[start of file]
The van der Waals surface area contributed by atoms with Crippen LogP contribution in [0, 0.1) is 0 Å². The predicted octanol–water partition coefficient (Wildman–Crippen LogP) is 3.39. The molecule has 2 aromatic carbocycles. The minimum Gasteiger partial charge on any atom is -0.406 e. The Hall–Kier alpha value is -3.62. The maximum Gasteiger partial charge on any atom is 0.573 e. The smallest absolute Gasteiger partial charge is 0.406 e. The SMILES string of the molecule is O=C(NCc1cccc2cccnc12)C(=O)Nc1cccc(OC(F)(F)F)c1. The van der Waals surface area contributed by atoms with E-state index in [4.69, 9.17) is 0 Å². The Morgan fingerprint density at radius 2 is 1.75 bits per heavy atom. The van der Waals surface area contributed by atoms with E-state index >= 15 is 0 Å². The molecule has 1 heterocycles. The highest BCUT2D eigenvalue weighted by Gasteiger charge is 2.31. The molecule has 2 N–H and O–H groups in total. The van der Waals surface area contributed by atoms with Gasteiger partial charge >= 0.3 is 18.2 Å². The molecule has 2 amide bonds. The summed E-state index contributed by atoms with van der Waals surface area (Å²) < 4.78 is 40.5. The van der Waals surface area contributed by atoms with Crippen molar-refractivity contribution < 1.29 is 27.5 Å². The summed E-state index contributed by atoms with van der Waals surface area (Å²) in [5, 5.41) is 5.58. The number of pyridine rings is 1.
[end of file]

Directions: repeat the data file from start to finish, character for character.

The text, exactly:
The van der Waals surface area contributed by atoms with Crippen LogP contribution in [0, 0.1) is 0 Å². The predicted octanol–water partition coefficient (Wildman–Crippen LogP) is 3.39. The molecule has 2 aromatic carbocycles. The minimum Gasteiger partial charge on any atom is -0.406 e. The Hall–Kier alpha value is -3.62. The maximum Gasteiger partial charge on any atom is 0.573 e. The smallest absolute Gasteiger partial charge is 0.406 e. The SMILES string of the molecule is O=C(NCc1cccc2cccnc12)C(=O)Nc1cccc(OC(F)(F)F)c1. The van der Waals surface area contributed by atoms with E-state index in [4.69, 9.17) is 0 Å². The Morgan fingerprint density at radius 2 is 1.75 bits per heavy atom. The van der Waals surface area contributed by atoms with E-state index >= 15 is 0 Å². The molecule has 1 heterocycles. The highest BCUT2D eigenvalue weighted by Gasteiger charge is 2.31. The molecule has 2 N–H and O–H groups in total. The van der Waals surface area contributed by atoms with Gasteiger partial charge >= 0.3 is 18.2 Å². The molecule has 2 amide bonds. The summed E-state index contributed by atoms with van der Waals surface area (Å²) < 4.78 is 40.5. The van der Waals surface area contributed by atoms with Crippen molar-refractivity contribution < 1.29 is 27.5 Å². The summed E-state index contributed by atoms with van der Waals surface area (Å²) in [5, 5.41) is 5.58. The number of pyridine rings is 1.